The death of whale rescuer Joe Howlett prompted the US Atmospheric and Oceanic Agency (NOAA) to impose a suspension of rescue operations on large cetaceans.However, it is unclear whether Fisheries and Oceans intends to do the same.
Howlett, who had been involved in rescuing dozens of whales over the last 15 years with the Campobello Whale Rescue Team (CWRT), was killed Monday after he had just released a right whale in the Gulf of St. Lawrence, Lawrence.
This death, the first to occur among the teams that have been conducting these highly risky operations for several years, has prompted NOAA to impose a moratorium on any further attempts at liberation. According to the US agency, which faces several such cases each year, the intention is to “review the response protocols in light of this event” .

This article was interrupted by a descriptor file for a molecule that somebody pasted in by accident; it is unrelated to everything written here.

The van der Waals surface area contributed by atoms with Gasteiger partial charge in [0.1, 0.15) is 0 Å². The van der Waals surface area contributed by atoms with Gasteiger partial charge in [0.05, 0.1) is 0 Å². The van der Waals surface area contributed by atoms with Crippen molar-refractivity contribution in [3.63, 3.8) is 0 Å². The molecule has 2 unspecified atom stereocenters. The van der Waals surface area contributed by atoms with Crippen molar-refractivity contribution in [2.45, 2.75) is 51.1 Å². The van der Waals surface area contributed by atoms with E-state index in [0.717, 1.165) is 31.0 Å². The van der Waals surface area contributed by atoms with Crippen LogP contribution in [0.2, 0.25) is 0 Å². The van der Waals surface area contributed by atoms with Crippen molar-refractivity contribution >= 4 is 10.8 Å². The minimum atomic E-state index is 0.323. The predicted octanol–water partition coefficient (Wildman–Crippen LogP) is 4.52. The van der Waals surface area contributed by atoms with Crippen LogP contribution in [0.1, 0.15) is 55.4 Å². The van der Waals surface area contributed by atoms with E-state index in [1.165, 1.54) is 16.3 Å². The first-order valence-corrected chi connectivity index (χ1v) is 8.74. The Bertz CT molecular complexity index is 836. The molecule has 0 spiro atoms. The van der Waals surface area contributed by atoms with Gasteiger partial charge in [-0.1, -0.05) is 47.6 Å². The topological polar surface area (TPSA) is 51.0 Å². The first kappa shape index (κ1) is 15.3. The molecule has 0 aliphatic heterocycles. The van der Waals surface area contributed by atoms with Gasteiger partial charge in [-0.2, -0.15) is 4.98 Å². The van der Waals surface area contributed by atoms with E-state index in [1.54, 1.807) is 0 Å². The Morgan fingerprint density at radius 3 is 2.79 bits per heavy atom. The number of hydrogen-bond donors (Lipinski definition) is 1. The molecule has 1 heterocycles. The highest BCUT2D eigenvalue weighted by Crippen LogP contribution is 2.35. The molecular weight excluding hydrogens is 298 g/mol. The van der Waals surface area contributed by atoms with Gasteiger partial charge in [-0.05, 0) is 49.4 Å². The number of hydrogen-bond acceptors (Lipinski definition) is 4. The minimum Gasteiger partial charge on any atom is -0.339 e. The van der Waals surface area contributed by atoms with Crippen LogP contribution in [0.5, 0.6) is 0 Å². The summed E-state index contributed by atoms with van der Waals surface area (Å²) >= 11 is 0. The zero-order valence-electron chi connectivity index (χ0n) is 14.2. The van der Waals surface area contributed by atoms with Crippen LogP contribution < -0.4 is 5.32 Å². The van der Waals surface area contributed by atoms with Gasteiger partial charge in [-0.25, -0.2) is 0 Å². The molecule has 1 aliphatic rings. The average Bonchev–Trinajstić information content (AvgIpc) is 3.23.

The Director of the Marine Mammal Research and Education Group, Robert Michaud, himself acknowledged that the tragic event off the coast of New Brunswick highlighted the complexity and riskiness of such operations.
After all, rescuers are dealing with animals that often exceed 15 meters in length, weighing more than 60 tonnes. What’s more, whales caught in fishing gear can be particularly aggressive and unpredictable.
“Mr. Howlett’s notable experience and contribution to whale rescue include his very recent and critical role in successfully freeing an entangled whale on July 5,” said LeBlanc. “There are serious risks involved with any disentanglement attempt. Each situation is unique, and entangled whales can be unpredictable.”